One of the main objectives of the Fletcher Wildlife Garden is to demonstrate “wildlife gardening” and encourage people to adopt this practice on their own properties and other open spaces. But what exactly do we mean by that term?

The Canadian Nature Federation (CNF) has developed criteria for “wildlife friendly backyards,” and we think that their checklist forms a good introduction to the basic principles. To qualify as wildlife friendly, your yard must meet at least one requirement in each of these categories.

Chemical free

  • no chemicals, herbicides, pesticides, or fungicides used


  • active composter
  • use of natural fertilizers
  • use of rotational planting
  • use of nitrogen-fixing plants


  • pond
  • bird bath
  • flowing water (e.g., creek, stream)
  • other permanent natural water source

  • bird feeder
  • berry-producing shrubs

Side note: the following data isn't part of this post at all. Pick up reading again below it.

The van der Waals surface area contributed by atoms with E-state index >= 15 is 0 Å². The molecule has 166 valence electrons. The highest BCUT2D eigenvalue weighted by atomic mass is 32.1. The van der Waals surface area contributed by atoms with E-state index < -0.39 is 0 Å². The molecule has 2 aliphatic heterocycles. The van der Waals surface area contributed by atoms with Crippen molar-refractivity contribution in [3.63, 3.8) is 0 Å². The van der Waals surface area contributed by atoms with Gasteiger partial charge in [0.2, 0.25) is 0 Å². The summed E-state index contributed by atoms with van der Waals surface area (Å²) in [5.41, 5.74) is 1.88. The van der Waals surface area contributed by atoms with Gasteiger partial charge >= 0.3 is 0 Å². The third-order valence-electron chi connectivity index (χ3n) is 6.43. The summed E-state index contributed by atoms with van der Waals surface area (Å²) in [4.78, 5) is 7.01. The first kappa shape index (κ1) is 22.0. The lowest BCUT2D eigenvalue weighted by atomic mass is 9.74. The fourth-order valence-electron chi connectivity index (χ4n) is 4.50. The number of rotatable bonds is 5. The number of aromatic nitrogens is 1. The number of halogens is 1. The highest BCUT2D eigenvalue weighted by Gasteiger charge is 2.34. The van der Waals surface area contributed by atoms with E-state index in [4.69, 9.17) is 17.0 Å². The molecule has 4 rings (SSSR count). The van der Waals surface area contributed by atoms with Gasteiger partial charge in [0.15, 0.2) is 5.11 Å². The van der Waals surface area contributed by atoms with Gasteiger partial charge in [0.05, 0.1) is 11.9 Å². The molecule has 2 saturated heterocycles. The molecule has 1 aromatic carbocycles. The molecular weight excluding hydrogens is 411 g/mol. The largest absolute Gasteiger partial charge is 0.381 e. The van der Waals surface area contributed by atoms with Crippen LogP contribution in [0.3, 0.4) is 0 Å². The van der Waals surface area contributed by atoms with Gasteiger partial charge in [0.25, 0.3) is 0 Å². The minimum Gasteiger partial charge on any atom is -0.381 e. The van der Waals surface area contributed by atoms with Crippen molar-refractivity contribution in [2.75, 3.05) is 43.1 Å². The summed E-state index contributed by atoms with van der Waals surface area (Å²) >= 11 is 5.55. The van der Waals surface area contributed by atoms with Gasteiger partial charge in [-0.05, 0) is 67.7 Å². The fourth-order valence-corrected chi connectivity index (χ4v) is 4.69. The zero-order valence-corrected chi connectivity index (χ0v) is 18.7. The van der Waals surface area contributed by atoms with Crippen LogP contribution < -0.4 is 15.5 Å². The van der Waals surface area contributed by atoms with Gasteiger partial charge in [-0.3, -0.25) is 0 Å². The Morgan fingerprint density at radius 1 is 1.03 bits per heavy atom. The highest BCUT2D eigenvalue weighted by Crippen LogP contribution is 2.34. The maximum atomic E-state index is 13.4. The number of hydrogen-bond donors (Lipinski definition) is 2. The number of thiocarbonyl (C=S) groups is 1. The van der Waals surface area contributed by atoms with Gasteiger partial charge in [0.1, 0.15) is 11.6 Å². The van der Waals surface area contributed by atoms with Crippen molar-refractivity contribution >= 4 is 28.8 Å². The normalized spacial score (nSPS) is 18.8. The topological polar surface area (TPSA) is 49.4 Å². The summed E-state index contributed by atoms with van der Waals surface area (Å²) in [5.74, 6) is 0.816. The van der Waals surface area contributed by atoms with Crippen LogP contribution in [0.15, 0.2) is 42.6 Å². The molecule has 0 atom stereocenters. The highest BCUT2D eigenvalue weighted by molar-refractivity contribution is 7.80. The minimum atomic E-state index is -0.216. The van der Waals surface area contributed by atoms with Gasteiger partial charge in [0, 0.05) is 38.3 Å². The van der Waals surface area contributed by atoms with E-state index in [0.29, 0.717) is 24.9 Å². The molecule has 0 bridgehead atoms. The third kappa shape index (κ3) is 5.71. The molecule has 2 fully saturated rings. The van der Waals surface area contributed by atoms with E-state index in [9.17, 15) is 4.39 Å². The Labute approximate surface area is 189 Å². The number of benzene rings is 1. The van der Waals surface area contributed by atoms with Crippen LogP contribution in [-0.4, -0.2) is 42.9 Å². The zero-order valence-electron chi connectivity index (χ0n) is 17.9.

• nut trees
  • fruit trees
  • nectar-providing flowers


  • birdhouse
  • bat house
  • bee house
  • amphibian shelter
  • cedar hedge or other type of living fence
  • trees with cavities and/or snags (i.e., standing dead trees)
  • brush piles
  • tall grass patch

How does the Backyard Garden at the FWG measure up?

Well, it’s chemical free, we have several composters, and use decayed leaves and compost on the beds to hold moisture and reduce weed growth. Although we don’t rotate plantings, we have great variety and several species are nitrogen-fixers (clover in the lawn; other pea relatives in the garden).

We provide water in both a pond and bird bath, and the garden is filled with food sources — summer and winter. The only shelter we’re lacking is tall trees, although these grow nearby in the ravine. So I guess if we’re keeping score, the garden would rate 16 out of a possible 22.

The CNF list is a guide; no one can have all of these elements in their backyard. But we hope you have a healthy number and are enjoying the wildlife in your own yard.

This page was revised 29 May 2017
Text: Sandy Garland
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